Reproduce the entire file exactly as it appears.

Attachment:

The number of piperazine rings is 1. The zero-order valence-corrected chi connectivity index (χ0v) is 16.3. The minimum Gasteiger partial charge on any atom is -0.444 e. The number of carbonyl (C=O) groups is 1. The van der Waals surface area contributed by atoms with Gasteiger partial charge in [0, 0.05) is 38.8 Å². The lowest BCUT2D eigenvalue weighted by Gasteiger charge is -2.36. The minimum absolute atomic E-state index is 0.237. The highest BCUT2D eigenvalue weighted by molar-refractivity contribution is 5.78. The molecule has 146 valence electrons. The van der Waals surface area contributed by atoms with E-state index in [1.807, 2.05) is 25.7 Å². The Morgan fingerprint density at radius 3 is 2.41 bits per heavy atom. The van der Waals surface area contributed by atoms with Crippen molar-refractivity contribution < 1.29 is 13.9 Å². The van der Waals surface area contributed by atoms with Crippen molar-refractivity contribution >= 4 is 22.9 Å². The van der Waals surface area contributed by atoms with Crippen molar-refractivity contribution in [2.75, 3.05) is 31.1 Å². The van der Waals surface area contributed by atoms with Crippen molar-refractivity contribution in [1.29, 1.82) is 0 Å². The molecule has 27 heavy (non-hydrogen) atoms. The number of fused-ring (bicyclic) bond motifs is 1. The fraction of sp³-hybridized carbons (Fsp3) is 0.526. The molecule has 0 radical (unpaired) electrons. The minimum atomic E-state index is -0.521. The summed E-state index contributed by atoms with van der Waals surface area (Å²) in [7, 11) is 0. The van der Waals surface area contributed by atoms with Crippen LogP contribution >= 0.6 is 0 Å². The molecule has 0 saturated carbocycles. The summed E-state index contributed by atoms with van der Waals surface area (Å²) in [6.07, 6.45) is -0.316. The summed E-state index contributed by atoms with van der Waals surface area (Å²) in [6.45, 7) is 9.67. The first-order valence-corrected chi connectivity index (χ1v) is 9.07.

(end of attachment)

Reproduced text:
The number of piperazine rings is 1. The zero-order valence-corrected chi connectivity index (χ0v) is 16.3. The minimum Gasteiger partial charge on any atom is -0.444 e. The number of carbonyl (C=O) groups is 1. The van der Waals surface area contributed by atoms with Gasteiger partial charge in [0, 0.05) is 38.8 Å². The lowest BCUT2D eigenvalue weighted by Gasteiger charge is -2.36. The minimum absolute atomic E-state index is 0.237. The highest BCUT2D eigenvalue weighted by molar-refractivity contribution is 5.78. The molecule has 146 valence electrons. The van der Waals surface area contributed by atoms with E-state index in [1.807, 2.05) is 25.7 Å². The Morgan fingerprint density at radius 3 is 2.41 bits per heavy atom. The van der Waals surface area contributed by atoms with Crippen molar-refractivity contribution < 1.29 is 13.9 Å². The van der Waals surface area contributed by atoms with Crippen molar-refractivity contribution >= 4 is 22.9 Å². The van der Waals surface area contributed by atoms with Crippen molar-refractivity contribution in [2.75, 3.05) is 31.1 Å². The van der Waals surface area contributed by atoms with Crippen molar-refractivity contribution in [1.29, 1.82) is 0 Å². The molecule has 27 heavy (non-hydrogen) atoms. The number of fused-ring (bicyclic) bond motifs is 1. The fraction of sp³-hybridized carbons (Fsp3) is 0.526. The molecule has 0 radical (unpaired) electrons. The minimum atomic E-state index is -0.521. The summed E-state index contributed by atoms with van der Waals surface area (Å²) in [7, 11) is 0. The van der Waals surface area contributed by atoms with Crippen LogP contribution >= 0.6 is 0 Å². The molecule has 0 saturated carbocycles. The summed E-state index contributed by atoms with van der Waals surface area (Å²) in [6.07, 6.45) is -0.316. The summed E-state index contributed by atoms with van der Waals surface area (Å²) in [6.45, 7) is 9.67. The first-order valence-corrected chi connectivity index (χ1v) is 9.07.